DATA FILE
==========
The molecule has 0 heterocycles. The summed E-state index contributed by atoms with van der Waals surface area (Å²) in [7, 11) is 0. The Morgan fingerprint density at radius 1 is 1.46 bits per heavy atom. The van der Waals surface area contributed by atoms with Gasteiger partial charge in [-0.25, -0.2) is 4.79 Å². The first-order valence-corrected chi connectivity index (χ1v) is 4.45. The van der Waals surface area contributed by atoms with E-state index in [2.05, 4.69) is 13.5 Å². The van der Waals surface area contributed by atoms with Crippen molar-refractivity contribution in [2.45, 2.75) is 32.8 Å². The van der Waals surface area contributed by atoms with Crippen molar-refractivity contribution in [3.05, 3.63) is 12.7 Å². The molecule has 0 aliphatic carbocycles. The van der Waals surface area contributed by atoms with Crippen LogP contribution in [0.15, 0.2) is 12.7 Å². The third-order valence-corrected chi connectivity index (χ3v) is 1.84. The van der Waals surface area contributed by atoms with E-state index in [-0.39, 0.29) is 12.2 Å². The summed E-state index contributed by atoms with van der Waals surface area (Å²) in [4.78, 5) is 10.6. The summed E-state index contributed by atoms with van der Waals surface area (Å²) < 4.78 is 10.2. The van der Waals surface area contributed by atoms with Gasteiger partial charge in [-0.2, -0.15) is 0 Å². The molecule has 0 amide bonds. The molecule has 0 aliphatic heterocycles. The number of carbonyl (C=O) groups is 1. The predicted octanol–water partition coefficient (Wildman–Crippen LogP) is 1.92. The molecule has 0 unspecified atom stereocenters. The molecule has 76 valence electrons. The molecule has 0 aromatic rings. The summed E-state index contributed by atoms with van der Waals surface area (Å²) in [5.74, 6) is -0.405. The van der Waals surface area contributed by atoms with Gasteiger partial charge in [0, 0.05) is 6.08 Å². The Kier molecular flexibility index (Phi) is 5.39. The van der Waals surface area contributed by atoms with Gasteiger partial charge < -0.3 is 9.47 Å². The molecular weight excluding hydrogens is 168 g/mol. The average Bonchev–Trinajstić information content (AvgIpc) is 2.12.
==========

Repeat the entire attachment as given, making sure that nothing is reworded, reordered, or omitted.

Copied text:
The molecule has 0 heterocycles. The summed E-state index contributed by atoms with van der Waals surface area (Å²) in [7, 11) is 0. The Morgan fingerprint density at radius 1 is 1.46 bits per heavy atom. The van der Waals surface area contributed by atoms with Gasteiger partial charge in [-0.25, -0.2) is 4.79 Å². The first-order valence-corrected chi connectivity index (χ1v) is 4.45. The van der Waals surface area contributed by atoms with E-state index in [2.05, 4.69) is 13.5 Å². The van der Waals surface area contributed by atoms with Crippen molar-refractivity contribution in [2.45, 2.75) is 32.8 Å². The van der Waals surface area contributed by atoms with Crippen molar-refractivity contribution in [3.05, 3.63) is 12.7 Å². The molecule has 0 aliphatic carbocycles. The van der Waals surface area contributed by atoms with Crippen LogP contribution in [0.15, 0.2) is 12.7 Å². The third-order valence-corrected chi connectivity index (χ3v) is 1.84. The van der Waals surface area contributed by atoms with E-state index in [-0.39, 0.29) is 12.2 Å². The summed E-state index contributed by atoms with van der Waals surface area (Å²) in [4.78, 5) is 10.6. The summed E-state index contributed by atoms with van der Waals surface area (Å²) < 4.78 is 10.2. The van der Waals surface area contributed by atoms with Gasteiger partial charge in [-0.2, -0.15) is 0 Å². The molecule has 0 amide bonds. The molecule has 0 aliphatic heterocycles. The number of carbonyl (C=O) groups is 1. The predicted octanol–water partition coefficient (Wildman–Crippen LogP) is 1.92. The molecule has 0 unspecified atom stereocenters. The molecule has 76 valence electrons. The molecule has 0 aromatic rings. The summed E-state index contributed by atoms with van der Waals surface area (Å²) in [5.74, 6) is -0.405. The van der Waals surface area contributed by atoms with Gasteiger partial charge in [0, 0.05) is 6.08 Å². The Kier molecular flexibility index (Phi) is 5.39. The van der Waals surface area contributed by atoms with Gasteiger partial charge < -0.3 is 9.47 Å². The molecular weight excluding hydrogens is 168 g/mol. The average Bonchev–Trinajstić information content (AvgIpc) is 2.12.